"I don't feel any different than the last time I was here," says Bryan Singer, wadding up a tissue and carefully tossing it into a nearby basket. "I had the flu then, and I have the flu now."
True enough, but as the young director knows better than anyone, some things have changed since he shared the Sundance Film Festival's 1993 Grand Jury Prize here for his "Public Access."
"To come here then, completely unknown with this weird film, and now to come back just two years later with the film that sold out the fastest in the festival," he says softly, "that is ironic and very special."
That new film, "The Usual Suspects," has surprised everyone on the way to its packed world premiere Wednesday night at this year's Sundance Festival. It came out of nowhere to be one of the most sought-after items at MIFED, the international film market in Milan, and, says Singer, "What began as a negative pickup obligation for Gramercy Pictures has become their biggest release for the summer."
A deliciously complex crime story that starts when five master thieves meet in a police lineup and hatch a plan, "The Usual Suspects" easily merits all this attention. Not only is it tightly acted (the impressive cast includes Kevin Spacey, Chazz Palminteri, Stephen Baldwin, Gabriel Byrne, Peter Postlethwaite and Suzy Amis), but it is directed with a supple cinematic intensity.
"I wanted to take the crime drama genre and twist it a little bit," says Singer, a cool and focused 28-year-old with a dark goatee that makes him look convincingly Mephistophelean. "Everyone's got a piece of the puzzle, everyone thinks they know something, but they don't. I like the idea of things not always being what they seem."
That same theme animated Singer's first film, "Public Access," which he describes as "the story of a 'High Plains Drifter' type of stranger who comes to town and is stranger than anyone thought." Financed by a Japanese company (and made with the same core creative team that Singer used on "Usual Suspects"), "Public Access" missed the deadline for the Tokyo Film Festival and was sent to Sundance as an afterthought.
"I just put the tape in an envelope and mailed it off, and (festival director) Geoff Gilmore told me he picked it up off a pile on the floor," Singer says. "When it was announced that the Grand Jury Prize was being split with 'Ruby in Paradise,' I was literally looking at the list wondering what the other film was when they called our name. We came out of nowhere to win."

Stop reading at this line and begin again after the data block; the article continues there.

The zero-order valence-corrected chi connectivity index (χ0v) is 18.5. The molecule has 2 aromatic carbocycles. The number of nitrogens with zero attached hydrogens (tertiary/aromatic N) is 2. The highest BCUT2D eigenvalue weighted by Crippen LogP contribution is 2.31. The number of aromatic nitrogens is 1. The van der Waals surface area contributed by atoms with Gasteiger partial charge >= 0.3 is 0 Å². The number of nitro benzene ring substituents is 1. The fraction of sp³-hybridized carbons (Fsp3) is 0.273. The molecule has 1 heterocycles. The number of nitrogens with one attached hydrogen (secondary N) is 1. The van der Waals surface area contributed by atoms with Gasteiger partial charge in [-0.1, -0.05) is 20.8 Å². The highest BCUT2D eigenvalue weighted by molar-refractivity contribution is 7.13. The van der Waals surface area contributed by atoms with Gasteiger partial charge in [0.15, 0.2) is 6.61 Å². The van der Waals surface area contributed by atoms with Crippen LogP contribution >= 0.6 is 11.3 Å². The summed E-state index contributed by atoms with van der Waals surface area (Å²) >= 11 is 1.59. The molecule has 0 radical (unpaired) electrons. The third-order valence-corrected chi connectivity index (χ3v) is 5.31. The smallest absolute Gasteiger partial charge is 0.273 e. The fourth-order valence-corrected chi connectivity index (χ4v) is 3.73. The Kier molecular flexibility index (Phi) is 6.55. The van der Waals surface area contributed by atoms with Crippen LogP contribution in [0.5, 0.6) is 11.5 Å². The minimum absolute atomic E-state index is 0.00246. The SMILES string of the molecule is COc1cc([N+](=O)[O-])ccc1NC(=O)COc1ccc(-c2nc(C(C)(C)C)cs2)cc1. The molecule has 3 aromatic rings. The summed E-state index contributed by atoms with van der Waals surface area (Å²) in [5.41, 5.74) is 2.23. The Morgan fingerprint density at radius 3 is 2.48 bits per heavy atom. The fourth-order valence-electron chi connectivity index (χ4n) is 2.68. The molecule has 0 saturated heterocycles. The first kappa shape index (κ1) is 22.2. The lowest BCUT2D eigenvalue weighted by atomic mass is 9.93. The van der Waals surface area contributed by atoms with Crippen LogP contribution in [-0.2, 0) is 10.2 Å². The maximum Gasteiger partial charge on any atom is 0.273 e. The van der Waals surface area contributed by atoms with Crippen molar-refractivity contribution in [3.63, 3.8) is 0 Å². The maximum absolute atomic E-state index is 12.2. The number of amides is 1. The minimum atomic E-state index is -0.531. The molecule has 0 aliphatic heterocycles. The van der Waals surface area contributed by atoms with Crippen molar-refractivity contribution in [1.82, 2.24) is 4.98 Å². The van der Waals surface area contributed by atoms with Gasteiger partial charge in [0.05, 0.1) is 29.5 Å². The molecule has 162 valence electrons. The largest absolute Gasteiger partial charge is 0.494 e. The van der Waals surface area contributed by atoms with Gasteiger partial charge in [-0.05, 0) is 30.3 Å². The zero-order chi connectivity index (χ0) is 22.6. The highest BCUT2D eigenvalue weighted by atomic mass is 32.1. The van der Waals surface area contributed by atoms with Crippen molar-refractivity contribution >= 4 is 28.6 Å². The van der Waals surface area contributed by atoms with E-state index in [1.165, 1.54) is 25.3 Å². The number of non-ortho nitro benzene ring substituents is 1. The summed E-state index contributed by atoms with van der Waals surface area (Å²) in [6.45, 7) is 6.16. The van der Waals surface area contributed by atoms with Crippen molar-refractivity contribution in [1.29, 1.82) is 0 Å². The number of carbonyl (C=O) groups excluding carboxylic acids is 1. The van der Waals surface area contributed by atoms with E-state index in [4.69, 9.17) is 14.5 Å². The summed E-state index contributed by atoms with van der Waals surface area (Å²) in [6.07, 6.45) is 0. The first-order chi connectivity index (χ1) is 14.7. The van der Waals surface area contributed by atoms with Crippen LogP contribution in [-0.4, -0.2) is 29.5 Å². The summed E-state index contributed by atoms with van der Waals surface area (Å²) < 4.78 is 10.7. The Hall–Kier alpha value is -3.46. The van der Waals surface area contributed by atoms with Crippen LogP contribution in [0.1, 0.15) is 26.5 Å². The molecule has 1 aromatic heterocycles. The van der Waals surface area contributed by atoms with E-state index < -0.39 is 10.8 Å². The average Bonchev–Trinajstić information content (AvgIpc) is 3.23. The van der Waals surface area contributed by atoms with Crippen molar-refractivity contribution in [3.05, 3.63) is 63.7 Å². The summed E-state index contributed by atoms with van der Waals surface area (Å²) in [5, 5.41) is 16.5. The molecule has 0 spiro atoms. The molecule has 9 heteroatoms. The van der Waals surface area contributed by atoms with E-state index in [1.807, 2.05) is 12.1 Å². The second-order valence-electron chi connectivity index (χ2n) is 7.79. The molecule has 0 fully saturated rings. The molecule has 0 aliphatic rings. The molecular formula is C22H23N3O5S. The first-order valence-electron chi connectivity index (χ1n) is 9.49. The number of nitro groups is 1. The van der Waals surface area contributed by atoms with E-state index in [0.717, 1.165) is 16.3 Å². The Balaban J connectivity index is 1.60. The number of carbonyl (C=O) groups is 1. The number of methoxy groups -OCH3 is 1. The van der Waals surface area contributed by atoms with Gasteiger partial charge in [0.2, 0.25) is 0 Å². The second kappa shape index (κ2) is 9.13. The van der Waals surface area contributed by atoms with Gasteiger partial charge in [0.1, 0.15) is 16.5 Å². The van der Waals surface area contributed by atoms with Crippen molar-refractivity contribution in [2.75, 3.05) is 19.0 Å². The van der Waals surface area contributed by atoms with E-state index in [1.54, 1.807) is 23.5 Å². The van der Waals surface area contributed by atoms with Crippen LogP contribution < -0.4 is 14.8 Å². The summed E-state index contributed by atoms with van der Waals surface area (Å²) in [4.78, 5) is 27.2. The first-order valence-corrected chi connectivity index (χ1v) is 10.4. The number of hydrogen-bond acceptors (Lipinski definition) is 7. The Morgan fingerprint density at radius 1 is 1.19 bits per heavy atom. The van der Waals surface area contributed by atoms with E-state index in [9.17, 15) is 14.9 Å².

One of the reasons he did succeed, Singer believes, is that the two directors on the jury, Percy Adlon and Charles Lane, understood and appreciated not just the story or the theme but his filmmaking skills. This absolute control of the medium, the sense of watching a natural but highly disciplined filmmaker at work, is the great pleasure of "Usual Suspects" as well.
"Lenses, the working of the camera, it's all second nature to me. I never have moments where I wonder where the camera should go," Singer acknowledges. "And if you are confident in terms of what you want, it helps put the actors in a comfort zone so they can enjoy their jobs."
Singer's confidence comes from several sources, including "having done every job on the set in either commercials or student films. I have a grasp of what can and cannot be done." Growing up in New Jersey, Singer became infatuated with still photography when he was 12, opting to "buy darkroom and photo equipment instead of all the other things you get as a kid," and soon moving on to making "a ton of 8mm and Super 8 movies."
Only half kidding, Singer says he decided on a career of filmmaking after realizing "I must have been fired or quit more than 37 separate jobs, working in flower shops, restaurants, gas stations, as a messenger, everything. They say that as a young filmmaker, if you've got something to fall back on, you'll fall back on it. I was running out of things to fall back on."
After two years at New York's School of Visual Arts, Singer was turned down by USC's production program but ended up in critical studies, which he now considers a blessing. "I didn't really need the filmmaking experience," he says, "and critical studies gave me the opportunity to catch up, to see all the classic films I'd never seen in great 35mm prints."
More than just his technical abilities have contributed to Singer's success; he considers himself "blessed" to have had the same key group of collaborators on both his films, including co-producer Kenneth Kokin, editor-composer John Ottman, and, most especially, childhood friend Christopher McQuarrie, who co-wrote "Public Access" and has solo writing credit on the "Usual Suspects" script.
"The two most important things in filmmaking are story and detail," Singer says. "I've always been a fanatic about telling a story. We work a script for eight or nine drafts until I know it will be good. I won't shoot a film unless I know we've got the script to where I can be proud of it. It really pays to take the time to get it right."
With his ability to, in his own words, "bring ambiguous, strange qualities to a wonderful story," Singer is in a good position to live up to one of his filmmaking aims. "I'd like to make it like it once was in the 1970s, when films like 'Midnight Cowboy' and 'Raging Bull' were studio releases," he says. "I'd like to try and bridge the gap between the independents and mainstream filmmaking."
"Usual Suspects" is, at the very least, a promising start.